Restavec : From Haitian Slave Child to Middle-Class American
Jean-Robert Cadet :
The Face Behind The Mask
From the ashes of the institution of slavery rose Haiti in 1804, the first black republic in the western hemisphere. Soon after, the same former slaves who had unchained themselves, reinstituted a new kind of slavery. Under the pretext of caring for destitute children, the former slaves chained these children in the worst kind of servitude that they themselves had experienced. These slave children are called restavec, a French word that means "staying with". They are deprived of all humanities and basic education, and brutalized worse than the slaves of the past because the supply seems unlimited, and they have no monetary value.
These slave children sleep on rags or cardboard. They go to bed late and wake up early, and are forced to do the work that the paid servants will not do. Today, there are approximately 250,000 restavec children in Haiti, lost human resources that the country will never recover, and who will never have the opportunity to become productive member of Haitian society. Despite laws that have been created under the pressure of human rights organizations, Haiti continues to hide child slavery behind the mask of restavec. And the laws are often violated by the very people who helped write them.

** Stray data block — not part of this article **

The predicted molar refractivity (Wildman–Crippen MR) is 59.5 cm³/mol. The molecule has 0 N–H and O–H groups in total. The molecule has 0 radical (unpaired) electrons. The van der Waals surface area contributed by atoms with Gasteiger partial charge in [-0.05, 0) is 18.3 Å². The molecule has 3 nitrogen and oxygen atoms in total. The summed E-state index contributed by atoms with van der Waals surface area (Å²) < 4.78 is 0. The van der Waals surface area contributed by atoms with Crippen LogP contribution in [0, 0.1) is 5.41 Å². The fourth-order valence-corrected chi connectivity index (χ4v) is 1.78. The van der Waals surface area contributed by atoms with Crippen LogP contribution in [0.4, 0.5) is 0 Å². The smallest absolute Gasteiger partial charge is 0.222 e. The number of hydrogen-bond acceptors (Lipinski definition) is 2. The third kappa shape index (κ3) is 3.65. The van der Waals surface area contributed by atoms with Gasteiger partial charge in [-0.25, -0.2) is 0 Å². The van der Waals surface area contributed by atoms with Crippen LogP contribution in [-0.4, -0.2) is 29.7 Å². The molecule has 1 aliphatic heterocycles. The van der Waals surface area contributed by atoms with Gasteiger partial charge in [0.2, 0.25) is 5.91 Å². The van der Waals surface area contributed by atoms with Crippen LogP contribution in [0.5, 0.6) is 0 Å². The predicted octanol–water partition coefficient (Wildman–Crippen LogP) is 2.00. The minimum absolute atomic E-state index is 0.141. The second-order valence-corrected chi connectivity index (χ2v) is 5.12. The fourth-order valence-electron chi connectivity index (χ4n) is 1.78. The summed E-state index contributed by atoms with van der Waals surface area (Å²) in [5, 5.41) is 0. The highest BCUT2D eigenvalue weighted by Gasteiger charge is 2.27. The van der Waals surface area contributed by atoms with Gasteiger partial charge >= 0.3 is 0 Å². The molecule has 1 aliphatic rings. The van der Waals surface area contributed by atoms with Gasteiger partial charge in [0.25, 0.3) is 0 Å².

As a former restavec, I came to the United States at the age of fifteen to resume my restavec status in the home of my former "masters." When they realized that the restavec system was not conducive to American society, I was shown the door to fend for myself in the streets of New York. In Restavec, my autobiography, published by the University of Texas Press, I show the faces of the restavec children behind the mask. I vividly describe my childhood in restavec servitude as well as my subsequent life in the Unites States, where, despite American racism, I put myself through college and found success in the United States Army and in business. Today I am a high school teacher in Ohio.
May this book serve as a testament to show that even the destitutes have the potential to become productive members of their society, and I sincerely hope that the readers of this book will persuade their government to abolish child slavery wherever it exists.
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